Published by: Hachette Australia
ISBN 13: 9781444794533
Published: February 2015
Format reviewed: Manuscript format from publisher (that’s a first!)
Site: Author Site
Goodreads: Book Page
Stars: Three out of Five
The Chimes is a novel about what might happen if the written word were replaced with music. (Taken from the author’s website.) This is a hard book to describe – the only thing I want to babble is how beautiful the cover is, look at it!
We meet Simon from the first page, a man who has lost his memory and has come to London on a quest because of his now late mother. The whole world lacks their memory, and orders are to live life the same each day, something music aids them with. Simon is our protagonist because he begins to gain a memory, something blasphemous in this world. He also meets Lucien who contains countless secrets, who becomes part of his life because of his theories of Simon’s past. This is a dystopian novel that appears to be a literary novel – quite like Station Eleven by Emily St. John Mandel – managing to bring dystopian through to fancy writing rather than the usually sniffed at straight fantasy genre.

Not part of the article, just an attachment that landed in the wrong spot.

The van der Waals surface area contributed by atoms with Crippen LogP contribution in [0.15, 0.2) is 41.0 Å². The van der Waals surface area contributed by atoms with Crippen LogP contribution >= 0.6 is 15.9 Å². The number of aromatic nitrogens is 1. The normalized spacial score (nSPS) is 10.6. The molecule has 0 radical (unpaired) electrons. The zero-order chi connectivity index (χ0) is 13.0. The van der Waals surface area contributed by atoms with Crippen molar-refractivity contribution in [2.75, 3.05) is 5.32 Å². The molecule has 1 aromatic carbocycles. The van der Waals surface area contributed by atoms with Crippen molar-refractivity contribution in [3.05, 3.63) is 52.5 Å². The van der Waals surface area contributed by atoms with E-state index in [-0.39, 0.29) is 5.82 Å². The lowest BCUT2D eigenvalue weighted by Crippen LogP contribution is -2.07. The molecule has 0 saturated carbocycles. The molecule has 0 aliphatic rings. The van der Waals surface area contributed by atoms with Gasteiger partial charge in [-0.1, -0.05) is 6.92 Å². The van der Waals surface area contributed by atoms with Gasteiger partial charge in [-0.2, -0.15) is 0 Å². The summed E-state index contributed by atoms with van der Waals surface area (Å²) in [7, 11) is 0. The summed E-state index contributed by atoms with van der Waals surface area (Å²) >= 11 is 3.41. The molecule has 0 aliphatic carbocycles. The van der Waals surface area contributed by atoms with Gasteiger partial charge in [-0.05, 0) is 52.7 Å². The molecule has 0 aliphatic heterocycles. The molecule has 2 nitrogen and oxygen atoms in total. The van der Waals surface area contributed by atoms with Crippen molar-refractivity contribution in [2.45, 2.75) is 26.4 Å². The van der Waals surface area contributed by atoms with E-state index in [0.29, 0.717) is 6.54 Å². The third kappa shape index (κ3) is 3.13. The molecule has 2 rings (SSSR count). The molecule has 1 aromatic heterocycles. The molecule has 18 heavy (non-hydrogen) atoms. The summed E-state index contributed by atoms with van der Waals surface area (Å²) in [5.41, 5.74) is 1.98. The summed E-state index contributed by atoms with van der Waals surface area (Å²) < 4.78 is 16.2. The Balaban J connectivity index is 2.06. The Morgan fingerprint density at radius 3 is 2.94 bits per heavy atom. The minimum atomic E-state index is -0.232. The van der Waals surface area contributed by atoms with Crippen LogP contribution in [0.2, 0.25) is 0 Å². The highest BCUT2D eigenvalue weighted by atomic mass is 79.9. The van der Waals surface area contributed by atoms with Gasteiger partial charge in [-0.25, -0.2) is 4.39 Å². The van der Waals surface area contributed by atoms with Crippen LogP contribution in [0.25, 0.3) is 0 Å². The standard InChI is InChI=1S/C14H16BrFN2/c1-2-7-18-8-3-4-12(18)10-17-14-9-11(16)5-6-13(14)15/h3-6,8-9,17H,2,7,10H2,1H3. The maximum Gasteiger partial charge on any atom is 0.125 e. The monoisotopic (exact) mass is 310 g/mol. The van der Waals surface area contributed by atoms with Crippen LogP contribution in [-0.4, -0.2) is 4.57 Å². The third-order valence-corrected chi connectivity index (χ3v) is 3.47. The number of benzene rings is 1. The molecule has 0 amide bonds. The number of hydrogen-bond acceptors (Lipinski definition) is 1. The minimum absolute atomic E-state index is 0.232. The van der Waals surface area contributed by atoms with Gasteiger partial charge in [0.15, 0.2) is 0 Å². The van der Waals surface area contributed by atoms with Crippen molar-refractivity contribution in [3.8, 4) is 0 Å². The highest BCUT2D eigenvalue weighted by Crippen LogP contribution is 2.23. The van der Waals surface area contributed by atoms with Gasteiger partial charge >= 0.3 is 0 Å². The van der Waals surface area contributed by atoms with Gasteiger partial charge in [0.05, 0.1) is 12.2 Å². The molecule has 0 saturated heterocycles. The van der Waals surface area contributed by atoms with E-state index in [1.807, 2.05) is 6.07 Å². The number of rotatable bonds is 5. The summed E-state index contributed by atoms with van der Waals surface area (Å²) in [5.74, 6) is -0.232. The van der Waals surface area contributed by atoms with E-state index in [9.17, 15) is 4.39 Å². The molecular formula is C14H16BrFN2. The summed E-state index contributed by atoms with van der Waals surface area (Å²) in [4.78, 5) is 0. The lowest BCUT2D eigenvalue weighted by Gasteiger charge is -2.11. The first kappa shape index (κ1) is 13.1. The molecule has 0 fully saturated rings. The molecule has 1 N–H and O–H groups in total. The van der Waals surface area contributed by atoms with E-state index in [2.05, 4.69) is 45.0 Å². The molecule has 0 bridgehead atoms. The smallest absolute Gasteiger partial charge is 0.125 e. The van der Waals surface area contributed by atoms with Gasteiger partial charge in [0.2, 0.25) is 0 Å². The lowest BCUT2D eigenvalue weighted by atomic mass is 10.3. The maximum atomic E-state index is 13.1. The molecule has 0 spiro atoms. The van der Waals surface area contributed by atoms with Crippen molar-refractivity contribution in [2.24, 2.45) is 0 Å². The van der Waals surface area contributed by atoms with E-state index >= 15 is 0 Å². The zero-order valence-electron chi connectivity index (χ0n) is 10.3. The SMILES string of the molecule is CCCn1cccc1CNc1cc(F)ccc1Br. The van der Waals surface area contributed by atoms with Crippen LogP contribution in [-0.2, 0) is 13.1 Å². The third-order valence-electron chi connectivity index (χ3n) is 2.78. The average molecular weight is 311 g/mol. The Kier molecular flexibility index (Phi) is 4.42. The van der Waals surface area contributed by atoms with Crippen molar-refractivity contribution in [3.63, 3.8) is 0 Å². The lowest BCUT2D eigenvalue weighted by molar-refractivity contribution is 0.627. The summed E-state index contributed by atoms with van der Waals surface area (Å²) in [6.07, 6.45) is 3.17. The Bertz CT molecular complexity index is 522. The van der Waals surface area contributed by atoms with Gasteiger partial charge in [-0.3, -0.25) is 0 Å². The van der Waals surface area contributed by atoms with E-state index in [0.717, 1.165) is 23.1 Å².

This is a beautiful book, written with musical terms throughout that replace certain words entirely. This however, makes it a little hard to read and get into if you’re not a musical person – it’s a struggle to fall into the narrative, but once you do you’re rewarded with a truly beautiful novel. It’s lyrical, it’s a work of art. This also makes it hard to review because all you can really say is that it’s a book you should read, and that you should get yourself through the first hundred pages in order to be rewarded – anything further you say about the writing or characters ruins the crescendo of it all somewhat.
This is truly a special book, it’s just a shame about how accessible it is (and the info dump in the middle also that isn’t as smoothly handled as it could have been with dramatic editing) but… all that aside, it remains a book that needs to be shared and should be read. It’s ethereal, dreamlike and special indeed. You can tell the author breathes music and that she’s also a poet – it shows.
So basically – get this book, persevere with it. It’s worth it.